LAS VEGAS -- Sunday, June 21, 2015, seemed like any other day at McCarren International Airport in Las Vegas until an Asian couple on the train stopped and stared, their arms nearly shaking in trepidation.
At 9 o’clock stood the WBC heavyweight champion of the world himself, Deontay Wilder, who was just over a week removed from his first world title defense against Eric Molina.
A young boxing journalist with nothing to his name, without fear or perturbation, seeing an opportunity to talk to one of the future stars in boxing, slowly headed toward Wilder’s direction.
“Hey, champ. Do you have time for an interview?” the kid asked.
Without hesitation, Wilder replied, “Yeah, absolutely,” while grinning ear to ear.
It was a shocking response for someone who was getting their feet wet as a boxing media member. After all, Wilder was 34-0 at the time, and with 33 knockouts to go along with it, he is perhaps the last guy you want to get riled up.
That same journalist also happens to be the individual who wrote this very piece.
The interview was short and went well, and although Wilder was actually in a hurry to make his flight back home, not once did he say the following: “Okay, well, make it quick. I am running late.”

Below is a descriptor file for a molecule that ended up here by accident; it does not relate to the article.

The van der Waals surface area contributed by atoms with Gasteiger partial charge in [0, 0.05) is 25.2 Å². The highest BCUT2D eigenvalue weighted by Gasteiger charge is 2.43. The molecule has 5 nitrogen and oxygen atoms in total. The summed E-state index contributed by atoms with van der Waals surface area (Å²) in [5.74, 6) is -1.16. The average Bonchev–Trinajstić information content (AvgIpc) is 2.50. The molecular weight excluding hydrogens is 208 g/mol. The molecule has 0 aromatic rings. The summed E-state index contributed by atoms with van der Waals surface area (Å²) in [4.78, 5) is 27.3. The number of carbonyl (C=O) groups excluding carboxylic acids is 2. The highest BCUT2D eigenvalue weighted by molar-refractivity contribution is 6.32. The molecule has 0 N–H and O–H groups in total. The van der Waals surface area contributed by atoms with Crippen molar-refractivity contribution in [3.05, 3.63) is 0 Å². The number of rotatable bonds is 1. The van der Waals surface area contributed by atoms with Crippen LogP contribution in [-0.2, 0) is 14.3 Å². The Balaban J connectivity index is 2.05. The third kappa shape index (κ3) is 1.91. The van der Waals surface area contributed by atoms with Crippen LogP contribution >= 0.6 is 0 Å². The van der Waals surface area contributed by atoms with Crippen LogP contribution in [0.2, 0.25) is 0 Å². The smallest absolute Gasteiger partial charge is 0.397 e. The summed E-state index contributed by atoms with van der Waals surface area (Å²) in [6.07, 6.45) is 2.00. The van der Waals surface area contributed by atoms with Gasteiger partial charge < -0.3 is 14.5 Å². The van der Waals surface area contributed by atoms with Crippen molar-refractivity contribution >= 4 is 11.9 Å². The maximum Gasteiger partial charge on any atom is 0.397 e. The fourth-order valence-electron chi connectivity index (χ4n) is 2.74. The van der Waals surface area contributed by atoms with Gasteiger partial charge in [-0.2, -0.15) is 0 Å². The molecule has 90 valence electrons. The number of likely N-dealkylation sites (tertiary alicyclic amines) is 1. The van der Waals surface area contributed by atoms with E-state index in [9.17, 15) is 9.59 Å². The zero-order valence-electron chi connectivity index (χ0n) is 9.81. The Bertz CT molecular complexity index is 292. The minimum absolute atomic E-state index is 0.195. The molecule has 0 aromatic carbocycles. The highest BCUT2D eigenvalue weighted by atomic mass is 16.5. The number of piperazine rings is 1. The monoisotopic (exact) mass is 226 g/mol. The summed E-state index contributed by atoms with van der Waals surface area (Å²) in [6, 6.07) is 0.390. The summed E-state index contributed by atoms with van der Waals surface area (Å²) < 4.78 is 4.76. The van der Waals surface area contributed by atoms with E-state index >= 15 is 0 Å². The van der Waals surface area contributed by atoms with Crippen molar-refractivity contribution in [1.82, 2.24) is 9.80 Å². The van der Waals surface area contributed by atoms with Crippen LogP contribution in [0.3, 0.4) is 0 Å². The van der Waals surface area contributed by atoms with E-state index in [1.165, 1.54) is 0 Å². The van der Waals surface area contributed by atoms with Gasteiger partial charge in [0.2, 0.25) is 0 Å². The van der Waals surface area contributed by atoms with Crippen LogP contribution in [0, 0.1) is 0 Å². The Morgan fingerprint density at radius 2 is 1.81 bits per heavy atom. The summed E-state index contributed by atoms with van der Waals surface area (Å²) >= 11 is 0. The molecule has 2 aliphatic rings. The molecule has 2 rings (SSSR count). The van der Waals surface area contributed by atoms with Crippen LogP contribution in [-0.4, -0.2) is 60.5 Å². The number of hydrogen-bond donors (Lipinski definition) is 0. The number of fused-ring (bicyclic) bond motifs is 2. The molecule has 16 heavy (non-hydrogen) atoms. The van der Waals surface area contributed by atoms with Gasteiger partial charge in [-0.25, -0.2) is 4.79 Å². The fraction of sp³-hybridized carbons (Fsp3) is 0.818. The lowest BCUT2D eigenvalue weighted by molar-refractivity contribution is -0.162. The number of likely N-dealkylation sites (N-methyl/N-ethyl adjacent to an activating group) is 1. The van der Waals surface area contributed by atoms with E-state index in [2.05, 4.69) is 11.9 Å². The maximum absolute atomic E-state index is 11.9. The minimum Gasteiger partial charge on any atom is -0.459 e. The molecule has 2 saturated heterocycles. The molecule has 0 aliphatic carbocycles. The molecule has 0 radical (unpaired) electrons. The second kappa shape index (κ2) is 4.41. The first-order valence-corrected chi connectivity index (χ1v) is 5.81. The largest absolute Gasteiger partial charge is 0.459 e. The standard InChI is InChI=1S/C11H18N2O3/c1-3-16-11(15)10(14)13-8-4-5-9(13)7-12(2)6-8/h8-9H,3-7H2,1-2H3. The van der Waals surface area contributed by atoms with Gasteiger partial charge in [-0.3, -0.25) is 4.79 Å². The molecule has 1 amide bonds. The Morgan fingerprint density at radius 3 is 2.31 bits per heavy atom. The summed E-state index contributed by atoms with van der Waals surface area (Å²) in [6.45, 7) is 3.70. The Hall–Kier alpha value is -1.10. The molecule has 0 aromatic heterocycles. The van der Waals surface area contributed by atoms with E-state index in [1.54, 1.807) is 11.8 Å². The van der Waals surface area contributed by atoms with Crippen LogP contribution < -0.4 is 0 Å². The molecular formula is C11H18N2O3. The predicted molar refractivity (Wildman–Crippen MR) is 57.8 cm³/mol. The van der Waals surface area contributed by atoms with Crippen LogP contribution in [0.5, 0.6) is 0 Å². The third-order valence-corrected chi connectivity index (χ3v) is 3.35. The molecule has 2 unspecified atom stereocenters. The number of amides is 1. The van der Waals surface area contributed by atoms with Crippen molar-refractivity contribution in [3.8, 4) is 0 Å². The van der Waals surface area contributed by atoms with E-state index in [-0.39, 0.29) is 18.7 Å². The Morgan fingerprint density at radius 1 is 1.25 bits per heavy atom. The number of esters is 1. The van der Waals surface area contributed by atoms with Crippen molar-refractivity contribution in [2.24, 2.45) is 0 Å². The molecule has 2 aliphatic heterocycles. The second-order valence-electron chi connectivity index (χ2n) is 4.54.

He had every reason to say no and run.
Before leaving to catch my own flight, I caught the eye of the Asian couple who still appeared mesmerized by Wilder’s sheer magnetism.
“Tā shì yīgè zhànshì,” I said, which means “He is a fighter.”
The unbeaten Wilder (42-0-1, 41 KO’s), 34, of Tuscaloosa, Alabama, who has since defended his title 10 times, is widely known as the “baddest man on the planet.” Outside of the ring, though, he’s just Deontay, a father, and family man.
Wilder was once a waiter at IHop making around $70 a day in tips and then $400 a week working in a Red Lobster kitchen in order to take care of his daughter, who was born with spina bifida.
At one point, Wilder lost his family and was struggling to make ends meet. Darkness surrounded him, and although he is considered to be the biggest puncher in boxing, life nearly knocked him out.
“Things became very rocky for me, to the point where I lost my family, and to the point where I had a gun in my lap, and I was thinking about committing suicide myself. Those thoughts come to your head, I mean we’re all human,” Wilder said.
But like many fighters, he not only fought through the adversity, he also knocked it out in the same fashion that has rendered his opponents motionless with a charismatic smile the size of Alabama. Last year, he hosted his inaugural Easter event, which hosted more than 50 families.
While a massive puncher inside the ring, Wilder has a heart that is just as immense.
Wilder takes on Tyson Fury (29-0-1, 20 KO’s), 31, of the United Kingdom in a highly-anticipated rematch Saturday for the world and lineal heavyweight titles at MGM Grand in Las Vegas.
“We all know that boxing is the hurt business and we both have bad intentions coming into this fight,” Wilder said. “I’m looking forward to our energies colluding and having an amazing fight.”
One thing is guaranteed. The “Bronze Bomber” won’t be too kind.